Aware of Bitcoin?

This year’s survey showed that only 4 percent of the 1,009 respondents actually own Bitcoin, 19 percent said that they have an idea of how to buy Bitcoin, and 72 percent stated they had no interest whatsoever in the digital currency.

The two main reasons why the 72 percent of Germans had no interest in Bitcoin are risks from high price volatility and lack of knowledge of Bitcoin’s practical use.

“Bitcoin and other cryptocurrencies are a good example of how the digital age is able to change the financial world. This is not so much about the individual currency itself as it is about the underlying blockchain technology. It will have an impact on the whole economy.”

Cryptocurrency awarness has been very alive in Germany compared to other countries. More than 56% of Russians have heard of Bitcoin. In August 2017, Charles Xue, a Chinese-American billionaire investor, said that the vast majority of people in China, 70-80 percent, have never even heard of Bitcoin.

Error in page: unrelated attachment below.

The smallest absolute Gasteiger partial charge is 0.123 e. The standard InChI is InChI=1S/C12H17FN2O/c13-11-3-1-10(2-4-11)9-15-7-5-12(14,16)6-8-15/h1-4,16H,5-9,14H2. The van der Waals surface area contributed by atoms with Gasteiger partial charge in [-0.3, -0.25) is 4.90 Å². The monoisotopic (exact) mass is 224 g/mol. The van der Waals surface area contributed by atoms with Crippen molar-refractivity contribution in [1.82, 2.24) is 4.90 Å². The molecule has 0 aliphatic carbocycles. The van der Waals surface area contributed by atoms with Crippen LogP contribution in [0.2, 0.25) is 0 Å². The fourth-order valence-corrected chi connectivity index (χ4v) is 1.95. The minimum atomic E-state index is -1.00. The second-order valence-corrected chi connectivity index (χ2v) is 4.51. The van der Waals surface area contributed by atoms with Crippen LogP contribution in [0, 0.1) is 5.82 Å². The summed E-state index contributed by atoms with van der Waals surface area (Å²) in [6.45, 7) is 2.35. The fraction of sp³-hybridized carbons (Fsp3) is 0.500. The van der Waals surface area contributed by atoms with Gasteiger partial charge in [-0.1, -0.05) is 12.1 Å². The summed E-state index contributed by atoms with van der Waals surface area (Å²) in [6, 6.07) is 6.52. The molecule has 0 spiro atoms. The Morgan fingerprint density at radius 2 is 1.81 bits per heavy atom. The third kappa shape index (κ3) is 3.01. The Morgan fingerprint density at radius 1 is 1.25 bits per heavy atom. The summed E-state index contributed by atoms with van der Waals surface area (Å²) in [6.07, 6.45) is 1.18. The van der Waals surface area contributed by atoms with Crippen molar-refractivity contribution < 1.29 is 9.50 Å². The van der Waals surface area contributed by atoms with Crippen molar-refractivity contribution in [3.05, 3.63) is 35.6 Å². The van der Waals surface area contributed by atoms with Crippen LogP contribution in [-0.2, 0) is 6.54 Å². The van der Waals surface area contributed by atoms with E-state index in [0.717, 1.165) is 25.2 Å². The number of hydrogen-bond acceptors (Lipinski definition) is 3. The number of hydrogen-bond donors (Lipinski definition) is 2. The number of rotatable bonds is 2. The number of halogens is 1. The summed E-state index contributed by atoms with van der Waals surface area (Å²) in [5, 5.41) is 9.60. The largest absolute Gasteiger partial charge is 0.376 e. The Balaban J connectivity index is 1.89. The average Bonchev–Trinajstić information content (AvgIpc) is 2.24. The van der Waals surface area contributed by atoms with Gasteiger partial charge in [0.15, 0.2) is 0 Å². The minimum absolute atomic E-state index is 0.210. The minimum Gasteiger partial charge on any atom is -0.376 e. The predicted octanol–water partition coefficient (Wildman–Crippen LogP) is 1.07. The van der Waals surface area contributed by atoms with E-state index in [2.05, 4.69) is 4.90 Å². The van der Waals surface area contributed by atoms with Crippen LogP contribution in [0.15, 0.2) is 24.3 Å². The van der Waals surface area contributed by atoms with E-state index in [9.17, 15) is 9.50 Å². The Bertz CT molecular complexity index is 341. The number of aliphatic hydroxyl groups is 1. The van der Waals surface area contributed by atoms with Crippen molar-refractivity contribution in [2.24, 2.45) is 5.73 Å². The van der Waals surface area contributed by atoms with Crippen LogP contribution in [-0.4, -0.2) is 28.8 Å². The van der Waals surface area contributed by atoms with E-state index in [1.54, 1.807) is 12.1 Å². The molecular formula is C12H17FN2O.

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Robert Herjavec: Bitcoin is Here to Stay




Robert Herjavec from Shark Tank recently said that Bitcoin is “here to stay” and it will be regulated.

Herjavec on Crypto


Herjavec stated that he is not an investor in the crypto market, however he does predict that Bitcoin’s price will continue to rise in the short term, even above its all time high.

“It’ll take out that high, I’m saying it right now.”

He thinks that digital currencies will eventually be regulated and that Bitcoin will survive in the long term. When he was asked about security in the crypto market he said that he does not believe that the exchanges are known to be very secure but the transactions themselves are.

“I don’t know if you want to own Bitcoin right now. I think you want to get in, and you want to get out,”

He also shared his opinion on the Blockchain by saying that the technology shows a lot of promise because of the “inherent security of a transaction.”

“I will walk somewhere and a sensor will automatically know it’s me, the sensor will be linked to my bank, it’ll know how much money I have, I’ll pick up something like at the Amazon store, it’ll automatically be scanned, and as I leave, it will automatically be verified and paid for.”